“I’m fine.” You may be fine but how you're delivering that answer might give away more information than you think.
Have you asked an employee how they are and you receive a blunt response? Have they responded, "Fine" (in a deeper tone with slight, downward intonation)?
Engaging your emotional intelligence, you know they aren't fine at all.
In the workplace this response can be:
F - Fixed in one's negative assumptions about a colleague;
I - Irritated by others behaviours or actions;
N - Not prepared to reflect on one's own behaviour or action; and
E - Entrenched in one’s thoughts and so not open to having fixed assumptions explored or challenged.
It can seem like the staff member wants you to know they are not fine but they don't want you to do anything about it. If you did intervene, would they have to take part in some type of process to have the situation addressed? Maybe the employee wants to stay 'below the line' in terms of how they are feeling and the views they are choosing to hold onto.
Often, employees try to cling to the narrative they’ve created in their own minds. This type of 'protected certainty' can provide some level of comfort. Unfortunately this shows an unwillingness to address issues and resolve conflict — both at an interpersonal and intrapersonal level.
Ensuring negative behaviour doesn’t affect the team
The tension of conflict and the wrongdoings of another can deeply upset and negatively affect an employee. But if they can’t let go of past incidents, it will only get worse. They’ll end up unhappy, and less engaged and productive.
We all know the mood of an employee can affect the whole team. Teams should be uplifted by positive workplace culture. This can only be achieved if every team member is 'above the line' the majority of the time. Teams don’t want to feel weighed down by the negative vibes of a colleague. If team members have to walk on eggshells, tension will build.
How much better would the workplace be if, when you asked an employee how they are, their response was positive? For an employee to be genuinely ‘fine’, there needs to be:
F - Fellowship in the workplace;
I - Importance placed on the consistent display of professional behaviours by everyone;
N - No negative, unchallenged narrative being unconsciously expressed; and
E - Evidence of employees being satisfied and fully engaged with their work, their colleagues and their team culture.
Managing the issue in real-time
If you have one or more employees in a team who are avoiding conflict and saying they are ‘fine’, it should not be ignored. Ignoring it because no one has complained, or hoping that the situation will resolve itself (because they are grown adults after all), is just another form of avoidance.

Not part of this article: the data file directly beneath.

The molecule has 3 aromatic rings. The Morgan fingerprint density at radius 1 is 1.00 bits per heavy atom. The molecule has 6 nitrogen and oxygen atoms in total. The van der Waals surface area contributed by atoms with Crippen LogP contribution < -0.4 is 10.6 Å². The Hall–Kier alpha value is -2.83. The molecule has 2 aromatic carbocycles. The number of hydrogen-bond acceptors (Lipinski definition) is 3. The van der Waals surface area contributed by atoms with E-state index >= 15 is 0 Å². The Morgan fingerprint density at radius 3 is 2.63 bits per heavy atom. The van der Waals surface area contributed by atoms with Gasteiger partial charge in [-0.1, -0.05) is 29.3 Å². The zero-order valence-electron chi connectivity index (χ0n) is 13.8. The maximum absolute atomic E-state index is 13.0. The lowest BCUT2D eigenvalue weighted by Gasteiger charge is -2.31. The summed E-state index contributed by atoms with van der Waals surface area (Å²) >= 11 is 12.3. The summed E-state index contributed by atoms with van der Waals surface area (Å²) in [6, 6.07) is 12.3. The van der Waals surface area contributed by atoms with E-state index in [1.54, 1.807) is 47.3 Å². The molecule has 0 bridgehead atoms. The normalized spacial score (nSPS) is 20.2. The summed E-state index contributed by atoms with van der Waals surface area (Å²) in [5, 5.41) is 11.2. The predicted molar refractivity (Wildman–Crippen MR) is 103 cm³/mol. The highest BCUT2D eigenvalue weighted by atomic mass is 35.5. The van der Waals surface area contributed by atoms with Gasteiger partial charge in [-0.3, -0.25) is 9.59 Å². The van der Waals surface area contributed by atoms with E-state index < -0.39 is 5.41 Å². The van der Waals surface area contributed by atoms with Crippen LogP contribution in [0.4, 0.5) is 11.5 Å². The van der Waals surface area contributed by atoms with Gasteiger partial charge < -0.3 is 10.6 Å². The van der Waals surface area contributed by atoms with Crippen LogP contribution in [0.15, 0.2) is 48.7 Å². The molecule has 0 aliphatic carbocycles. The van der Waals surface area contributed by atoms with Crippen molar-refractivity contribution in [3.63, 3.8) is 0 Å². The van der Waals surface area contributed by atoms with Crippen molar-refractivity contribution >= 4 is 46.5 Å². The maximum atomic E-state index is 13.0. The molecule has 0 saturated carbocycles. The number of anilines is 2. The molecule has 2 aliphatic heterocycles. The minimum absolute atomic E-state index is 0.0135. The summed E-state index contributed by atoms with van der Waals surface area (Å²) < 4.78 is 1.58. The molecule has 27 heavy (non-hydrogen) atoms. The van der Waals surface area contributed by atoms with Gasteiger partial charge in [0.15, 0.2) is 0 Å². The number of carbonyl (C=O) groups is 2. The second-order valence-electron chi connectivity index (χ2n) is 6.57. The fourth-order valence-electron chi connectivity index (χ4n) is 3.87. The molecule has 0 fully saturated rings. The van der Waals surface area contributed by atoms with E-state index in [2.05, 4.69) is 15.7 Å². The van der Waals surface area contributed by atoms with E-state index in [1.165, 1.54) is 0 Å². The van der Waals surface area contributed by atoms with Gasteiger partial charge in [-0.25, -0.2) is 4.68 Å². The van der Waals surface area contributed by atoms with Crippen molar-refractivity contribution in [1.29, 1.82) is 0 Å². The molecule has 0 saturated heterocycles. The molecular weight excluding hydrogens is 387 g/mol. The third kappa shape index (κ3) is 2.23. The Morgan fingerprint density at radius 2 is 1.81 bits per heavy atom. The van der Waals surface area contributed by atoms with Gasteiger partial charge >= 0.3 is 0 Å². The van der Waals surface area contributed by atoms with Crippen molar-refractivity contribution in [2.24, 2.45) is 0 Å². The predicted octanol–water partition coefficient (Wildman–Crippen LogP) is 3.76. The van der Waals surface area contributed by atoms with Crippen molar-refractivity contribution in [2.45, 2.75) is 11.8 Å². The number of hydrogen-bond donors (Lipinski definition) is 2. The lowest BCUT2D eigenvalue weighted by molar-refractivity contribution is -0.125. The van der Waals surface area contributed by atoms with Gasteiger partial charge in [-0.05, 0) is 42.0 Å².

A manager who doesn’t promptly address and resolve issues within their team should be asked to explain the deterioration of culture and performance in the team. Or explain the reason for a more complex formal complaint in the future. Because that will happen.
I would ask why the manager didn't demonstrate the kind of leadership every employee and the business deserves at the time?
Supporting your managers to support the team
It’s imperative businesses support the development of managers via leadership training workshops and executive coaching opportunities.
Supporting and addressing matters of concern in a team can be as simple as contacting Workplace Harmony Solutions to carry out mediation between two members of staff or the whole team.
Ask any HR department, any manager and any team the kind of culture they’d prefer and I’m sure they’d say a culture where the second type of ‘fine’ is the norm, not the exception.
Engaging Workplace Harmony Solutions to provide a mediator, who is highly qualified, experienced and both internationally and nationally accredited means:
- Positive outcomes are achieved for the mediation participants as well as the team and ultimately the business;
- The mediation participants learn new (or re-hone) communication and ‘early self management of concern’ skills;
- There is no bias and less risk with engaging an independent specialist for mediation compared to the manager or other untrained staff member. Have you thought about the risks associated with a less than adequate outcome? It's not always likely that employees who have experienced a poor mediation process will want to re-engage in a mediation process again; and
- The team manager and HR will be viewed as being supportive of employees’ wellbeing and proactive in taking steps to do what is just (no matter what their own personal tolerance of conflict is).
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